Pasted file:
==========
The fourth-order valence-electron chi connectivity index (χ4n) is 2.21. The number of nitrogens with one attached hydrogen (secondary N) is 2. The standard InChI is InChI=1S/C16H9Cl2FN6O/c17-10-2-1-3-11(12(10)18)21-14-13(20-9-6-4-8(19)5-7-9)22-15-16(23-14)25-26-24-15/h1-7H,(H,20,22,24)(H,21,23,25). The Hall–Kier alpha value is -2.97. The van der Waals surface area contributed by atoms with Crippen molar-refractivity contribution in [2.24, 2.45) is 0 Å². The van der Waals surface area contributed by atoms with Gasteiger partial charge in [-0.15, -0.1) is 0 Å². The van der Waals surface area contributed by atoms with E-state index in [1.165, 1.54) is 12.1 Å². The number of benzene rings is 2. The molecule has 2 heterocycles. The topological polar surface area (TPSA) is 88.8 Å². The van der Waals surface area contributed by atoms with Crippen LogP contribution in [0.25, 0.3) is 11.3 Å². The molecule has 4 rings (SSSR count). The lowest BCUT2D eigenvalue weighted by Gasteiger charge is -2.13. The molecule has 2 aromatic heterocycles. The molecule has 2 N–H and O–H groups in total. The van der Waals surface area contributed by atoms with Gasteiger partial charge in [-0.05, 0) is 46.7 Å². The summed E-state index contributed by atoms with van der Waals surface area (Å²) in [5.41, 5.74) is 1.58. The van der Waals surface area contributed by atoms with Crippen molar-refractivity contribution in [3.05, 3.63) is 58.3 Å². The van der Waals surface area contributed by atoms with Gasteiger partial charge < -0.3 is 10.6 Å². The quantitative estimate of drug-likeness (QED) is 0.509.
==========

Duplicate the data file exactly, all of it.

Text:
The fourth-order valence-electron chi connectivity index (χ4n) is 2.21. The number of nitrogens with one attached hydrogen (secondary N) is 2. The standard InChI is InChI=1S/C16H9Cl2FN6O/c17-10-2-1-3-11(12(10)18)21-14-13(20-9-6-4-8(19)5-7-9)22-15-16(23-14)25-26-24-15/h1-7H,(H,20,22,24)(H,21,23,25). The Hall–Kier alpha value is -2.97. The van der Waals surface area contributed by atoms with Crippen molar-refractivity contribution in [2.24, 2.45) is 0 Å². The van der Waals surface area contributed by atoms with Gasteiger partial charge in [-0.15, -0.1) is 0 Å². The van der Waals surface area contributed by atoms with E-state index in [1.165, 1.54) is 12.1 Å². The number of benzene rings is 2. The molecule has 2 heterocycles. The topological polar surface area (TPSA) is 88.8 Å². The van der Waals surface area contributed by atoms with Crippen LogP contribution in [0.25, 0.3) is 11.3 Å². The molecule has 4 rings (SSSR count). The lowest BCUT2D eigenvalue weighted by Gasteiger charge is -2.13. The molecule has 2 aromatic heterocycles. The molecule has 2 N–H and O–H groups in total. The van der Waals surface area contributed by atoms with Gasteiger partial charge in [-0.05, 0) is 46.7 Å². The summed E-state index contributed by atoms with van der Waals surface area (Å²) in [5.41, 5.74) is 1.58. The van der Waals surface area contributed by atoms with Crippen molar-refractivity contribution in [3.05, 3.63) is 58.3 Å². The van der Waals surface area contributed by atoms with Gasteiger partial charge < -0.3 is 10.6 Å². The quantitative estimate of drug-likeness (QED) is 0.509.